Monday, April 26, 2010

Day 3 - White Cliffs to Tibooburra

After breakfast, loading the car and some goodbyes to the folks who had also stayed at the underground accommodation we decided to have a drive through the opal mines and head north west for Tibooburra.

We drove through discussing what life must have been like when opal was first discovered, before electricity was reliably generated, before the roads were good enough to ensure regular supplies were available...  We decided that it must have been a tough life.  Heading out onto the main road we had our first experience of driving in the outback proper.

 Typical red dirt outback road

The locals in White Cliffs told us that some of the roads had been closed as a result of flood waters coming through but the roads to Tibooburra were open and in fairly good condition.  All the way through they were.  However there was evidence at the side of the road that the waters had been through.  We stopped to have a look.  Fortunately no other vehicles were about.

The creek bed makes it easy to see the power of the water that had flowed through.  Interestingly we saw no water for miles and miles, until we reached the Silver City Highway.

 The locals told us that what is now green is usually red dust, but for the rains and the flooding.

The other thing that we had to adapt to was the vastness and remoteness of where we were.

The Discovery looks tiny in the Australian Outback

After a while we reached the Silver City Highway junction, where we found, intriguingly, what we called the tool tree.

Anyone have any idea why it's there?

 The Silver City highway runs from Buronga on the NSW/Vic border to the Warri Gate north of Tibooburra.  Departing from Buronga on the New South Wales Victoria border it snakes it's way north, through Wentworth to Broken Hill.  Apparently it is sealed south of Broken Hill, and there are sealed parts between Broken Hill and the Warri Gate, but not many...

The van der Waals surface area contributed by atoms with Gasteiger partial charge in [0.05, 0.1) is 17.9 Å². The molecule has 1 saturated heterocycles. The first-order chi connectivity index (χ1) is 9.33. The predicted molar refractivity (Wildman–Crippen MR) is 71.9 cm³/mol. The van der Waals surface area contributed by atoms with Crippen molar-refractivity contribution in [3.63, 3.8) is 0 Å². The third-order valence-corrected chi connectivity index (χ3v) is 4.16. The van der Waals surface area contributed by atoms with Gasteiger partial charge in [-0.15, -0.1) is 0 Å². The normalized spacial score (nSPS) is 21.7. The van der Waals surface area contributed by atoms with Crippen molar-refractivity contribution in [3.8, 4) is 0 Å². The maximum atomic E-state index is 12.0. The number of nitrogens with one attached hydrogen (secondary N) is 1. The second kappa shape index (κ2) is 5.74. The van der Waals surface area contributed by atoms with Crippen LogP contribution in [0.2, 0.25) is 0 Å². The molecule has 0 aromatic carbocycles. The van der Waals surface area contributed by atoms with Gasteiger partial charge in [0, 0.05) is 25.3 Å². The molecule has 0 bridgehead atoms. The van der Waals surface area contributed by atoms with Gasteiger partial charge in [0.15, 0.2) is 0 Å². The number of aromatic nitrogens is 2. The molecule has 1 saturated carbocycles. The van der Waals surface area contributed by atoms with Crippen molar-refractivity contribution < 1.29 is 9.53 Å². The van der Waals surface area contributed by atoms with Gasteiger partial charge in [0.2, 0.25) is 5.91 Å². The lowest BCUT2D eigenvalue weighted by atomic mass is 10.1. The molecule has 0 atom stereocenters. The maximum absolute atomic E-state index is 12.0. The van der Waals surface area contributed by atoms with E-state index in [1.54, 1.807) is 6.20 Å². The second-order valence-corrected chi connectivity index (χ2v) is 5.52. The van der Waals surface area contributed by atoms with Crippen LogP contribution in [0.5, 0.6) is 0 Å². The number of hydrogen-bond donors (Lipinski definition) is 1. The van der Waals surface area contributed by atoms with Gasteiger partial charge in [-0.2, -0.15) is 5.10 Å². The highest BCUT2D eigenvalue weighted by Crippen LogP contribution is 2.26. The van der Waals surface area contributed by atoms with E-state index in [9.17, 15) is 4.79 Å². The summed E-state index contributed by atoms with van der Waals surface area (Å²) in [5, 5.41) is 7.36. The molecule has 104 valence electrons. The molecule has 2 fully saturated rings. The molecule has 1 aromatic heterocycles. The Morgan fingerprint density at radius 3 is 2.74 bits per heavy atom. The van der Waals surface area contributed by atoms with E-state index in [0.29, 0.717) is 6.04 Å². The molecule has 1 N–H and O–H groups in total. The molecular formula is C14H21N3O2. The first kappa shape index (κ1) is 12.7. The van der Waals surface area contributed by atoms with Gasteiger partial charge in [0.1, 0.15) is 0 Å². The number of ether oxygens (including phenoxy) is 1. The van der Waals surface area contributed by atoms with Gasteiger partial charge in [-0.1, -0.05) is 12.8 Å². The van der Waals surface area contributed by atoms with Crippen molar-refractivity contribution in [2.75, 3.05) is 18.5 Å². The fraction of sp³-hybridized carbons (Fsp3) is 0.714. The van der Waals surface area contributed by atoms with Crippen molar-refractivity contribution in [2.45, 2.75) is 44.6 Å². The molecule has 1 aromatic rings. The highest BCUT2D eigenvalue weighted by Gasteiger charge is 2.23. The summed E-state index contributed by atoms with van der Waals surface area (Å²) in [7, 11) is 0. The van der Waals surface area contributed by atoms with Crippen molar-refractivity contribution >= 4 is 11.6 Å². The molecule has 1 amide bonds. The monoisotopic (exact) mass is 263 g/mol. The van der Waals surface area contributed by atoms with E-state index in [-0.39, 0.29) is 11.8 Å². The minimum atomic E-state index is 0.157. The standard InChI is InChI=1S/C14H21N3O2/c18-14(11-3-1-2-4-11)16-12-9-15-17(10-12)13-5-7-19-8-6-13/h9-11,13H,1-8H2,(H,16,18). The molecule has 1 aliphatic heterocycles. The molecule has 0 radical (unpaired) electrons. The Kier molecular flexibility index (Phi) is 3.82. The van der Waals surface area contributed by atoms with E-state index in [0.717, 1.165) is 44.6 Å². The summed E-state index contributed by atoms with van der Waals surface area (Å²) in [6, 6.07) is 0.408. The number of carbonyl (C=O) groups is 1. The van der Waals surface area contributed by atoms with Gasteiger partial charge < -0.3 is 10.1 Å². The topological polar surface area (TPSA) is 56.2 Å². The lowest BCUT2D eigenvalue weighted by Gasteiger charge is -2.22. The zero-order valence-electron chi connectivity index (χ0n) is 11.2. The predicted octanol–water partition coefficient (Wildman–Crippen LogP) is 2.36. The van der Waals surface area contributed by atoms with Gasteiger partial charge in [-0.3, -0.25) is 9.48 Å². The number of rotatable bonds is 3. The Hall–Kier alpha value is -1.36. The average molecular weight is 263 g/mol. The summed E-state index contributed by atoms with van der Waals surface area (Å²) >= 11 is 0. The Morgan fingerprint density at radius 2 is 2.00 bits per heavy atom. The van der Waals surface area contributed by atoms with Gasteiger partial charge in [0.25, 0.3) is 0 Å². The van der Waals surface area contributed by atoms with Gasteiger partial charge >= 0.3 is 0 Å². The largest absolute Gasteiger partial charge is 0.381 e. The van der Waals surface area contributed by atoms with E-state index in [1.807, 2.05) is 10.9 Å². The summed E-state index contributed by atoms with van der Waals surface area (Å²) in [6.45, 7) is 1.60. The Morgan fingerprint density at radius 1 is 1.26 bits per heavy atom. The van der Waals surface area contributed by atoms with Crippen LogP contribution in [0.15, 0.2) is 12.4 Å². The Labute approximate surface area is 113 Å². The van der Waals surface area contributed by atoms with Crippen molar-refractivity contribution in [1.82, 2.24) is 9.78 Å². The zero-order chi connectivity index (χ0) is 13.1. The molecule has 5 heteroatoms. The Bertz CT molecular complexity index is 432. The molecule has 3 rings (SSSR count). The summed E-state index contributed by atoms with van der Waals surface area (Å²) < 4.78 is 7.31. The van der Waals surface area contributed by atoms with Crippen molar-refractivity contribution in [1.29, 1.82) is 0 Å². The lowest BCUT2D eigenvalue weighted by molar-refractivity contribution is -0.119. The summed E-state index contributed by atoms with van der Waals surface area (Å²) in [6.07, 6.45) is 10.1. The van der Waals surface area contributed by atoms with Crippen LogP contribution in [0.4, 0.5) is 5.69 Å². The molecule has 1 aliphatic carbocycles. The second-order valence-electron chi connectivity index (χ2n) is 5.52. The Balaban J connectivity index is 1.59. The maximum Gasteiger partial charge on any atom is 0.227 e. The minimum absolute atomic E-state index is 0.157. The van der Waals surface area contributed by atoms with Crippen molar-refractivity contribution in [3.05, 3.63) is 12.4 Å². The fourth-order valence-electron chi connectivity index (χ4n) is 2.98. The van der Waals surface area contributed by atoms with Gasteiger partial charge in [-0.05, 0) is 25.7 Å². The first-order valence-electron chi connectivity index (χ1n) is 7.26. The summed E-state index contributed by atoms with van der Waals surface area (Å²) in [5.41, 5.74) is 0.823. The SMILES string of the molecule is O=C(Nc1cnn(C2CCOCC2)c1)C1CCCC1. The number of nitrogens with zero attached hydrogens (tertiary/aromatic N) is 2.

It didn't take us long before we came across the roadside Patterson Lake and Salt Lake.  These were almost literally roadside lakes and after a couple of hours on red dirt roads were not expecting to see so much water.

Outback roadside lake

We returned to the highway and decided to head to Tibooburra, have some lunch, organise accommodation for the night and check out the road conditions to Cameron Corner.  The Silver City Highway changed from sealed bitumen to good dirt to quite corrugated sections.

Corrugations of the Silver City Highway
The black 'spots' are locust
Our next stop was the 'ghost town' of Milparinka.  When gold was discovered in the region in the 1870's there was a 'rush' to Milparinka, but gold wasn't found there but nevertheless the town developed as an administrative centre with banks, shops, pubs, a newspaper, police station and even a court house.  As the township was progressively abandoned a local community group has restored the historical buildings, which were open and 'manned' when we arrived.

Milparinka Visitor Information Centre
Note the chair and cup of the volunteer
We enjoyed our stop and look through the buildings and in particular the friendly chap at the visitor information centre, and with some regret we left.

It didn't take long before we arrived in Tibooburra.

Advice in town was to head into Sturt National Park to camp but we eventually took a drive through the open part of the park and settled in for the night at a caravan park.

It hadn't been a long day but we had seen some amazing territory, and we were as ready as we could be for the adventure across to Cameron Corner.

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